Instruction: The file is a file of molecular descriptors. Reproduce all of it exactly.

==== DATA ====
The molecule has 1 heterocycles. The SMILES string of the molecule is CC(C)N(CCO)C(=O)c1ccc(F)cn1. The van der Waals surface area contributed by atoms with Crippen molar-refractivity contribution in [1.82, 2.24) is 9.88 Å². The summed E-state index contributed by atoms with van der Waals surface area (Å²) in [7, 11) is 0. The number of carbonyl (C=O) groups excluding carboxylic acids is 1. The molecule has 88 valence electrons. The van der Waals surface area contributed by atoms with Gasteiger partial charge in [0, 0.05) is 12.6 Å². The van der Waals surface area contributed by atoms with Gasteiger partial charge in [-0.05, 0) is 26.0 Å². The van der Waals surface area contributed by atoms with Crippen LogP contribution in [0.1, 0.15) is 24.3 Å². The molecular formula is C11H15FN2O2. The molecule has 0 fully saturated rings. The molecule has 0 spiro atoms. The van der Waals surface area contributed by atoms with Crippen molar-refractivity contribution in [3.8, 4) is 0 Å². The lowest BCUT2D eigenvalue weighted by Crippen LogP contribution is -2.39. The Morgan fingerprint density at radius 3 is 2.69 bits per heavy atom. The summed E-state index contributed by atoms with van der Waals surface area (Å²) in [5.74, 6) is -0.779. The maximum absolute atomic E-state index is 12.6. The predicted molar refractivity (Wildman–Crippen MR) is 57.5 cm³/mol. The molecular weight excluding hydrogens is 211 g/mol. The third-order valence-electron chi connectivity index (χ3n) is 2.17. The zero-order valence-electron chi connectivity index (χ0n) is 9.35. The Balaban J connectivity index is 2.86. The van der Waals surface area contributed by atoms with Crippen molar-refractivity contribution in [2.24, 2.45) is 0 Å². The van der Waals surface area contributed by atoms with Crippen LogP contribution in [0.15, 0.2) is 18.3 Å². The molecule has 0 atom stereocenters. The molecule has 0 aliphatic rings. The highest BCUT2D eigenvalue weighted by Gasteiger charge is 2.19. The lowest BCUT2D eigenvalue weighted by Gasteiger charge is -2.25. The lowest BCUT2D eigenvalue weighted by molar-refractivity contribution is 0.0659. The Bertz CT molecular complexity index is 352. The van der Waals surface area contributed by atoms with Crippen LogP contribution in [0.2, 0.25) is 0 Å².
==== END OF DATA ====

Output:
The molecule has 1 heterocycles. The SMILES string of the molecule is CC(C)N(CCO)C(=O)c1ccc(F)cn1. The van der Waals surface area contributed by atoms with Crippen molar-refractivity contribution in [1.82, 2.24) is 9.88 Å². The summed E-state index contributed by atoms with van der Waals surface area (Å²) in [7, 11) is 0. The number of carbonyl (C=O) groups excluding carboxylic acids is 1. The molecule has 88 valence electrons. The van der Waals surface area contributed by atoms with Gasteiger partial charge in [0, 0.05) is 12.6 Å². The van der Waals surface area contributed by atoms with Gasteiger partial charge in [-0.05, 0) is 26.0 Å². The van der Waals surface area contributed by atoms with Crippen LogP contribution in [0.1, 0.15) is 24.3 Å². The molecular formula is C11H15FN2O2. The molecule has 0 fully saturated rings. The molecule has 0 spiro atoms. The van der Waals surface area contributed by atoms with Crippen molar-refractivity contribution in [3.8, 4) is 0 Å². The lowest BCUT2D eigenvalue weighted by Crippen LogP contribution is -2.39. The Morgan fingerprint density at radius 3 is 2.69 bits per heavy atom. The summed E-state index contributed by atoms with van der Waals surface area (Å²) in [5.74, 6) is -0.779. The maximum absolute atomic E-state index is 12.6. The predicted molar refractivity (Wildman–Crippen MR) is 57.5 cm³/mol. The molecular weight excluding hydrogens is 211 g/mol. The third-order valence-electron chi connectivity index (χ3n) is 2.17. The zero-order valence-electron chi connectivity index (χ0n) is 9.35. The Balaban J connectivity index is 2.86. The van der Waals surface area contributed by atoms with Crippen molar-refractivity contribution in [2.24, 2.45) is 0 Å². The van der Waals surface area contributed by atoms with Crippen LogP contribution in [0.15, 0.2) is 18.3 Å². The molecule has 0 atom stereocenters. The molecule has 0 aliphatic rings. The highest BCUT2D eigenvalue weighted by Gasteiger charge is 2.19. The lowest BCUT2D eigenvalue weighted by Gasteiger charge is -2.25. The lowest BCUT2D eigenvalue weighted by molar-refractivity contribution is 0.0659. The Bertz CT molecular complexity index is 352. The van der Waals surface area contributed by atoms with Crippen LogP contribution in [0.2, 0.25) is 0 Å².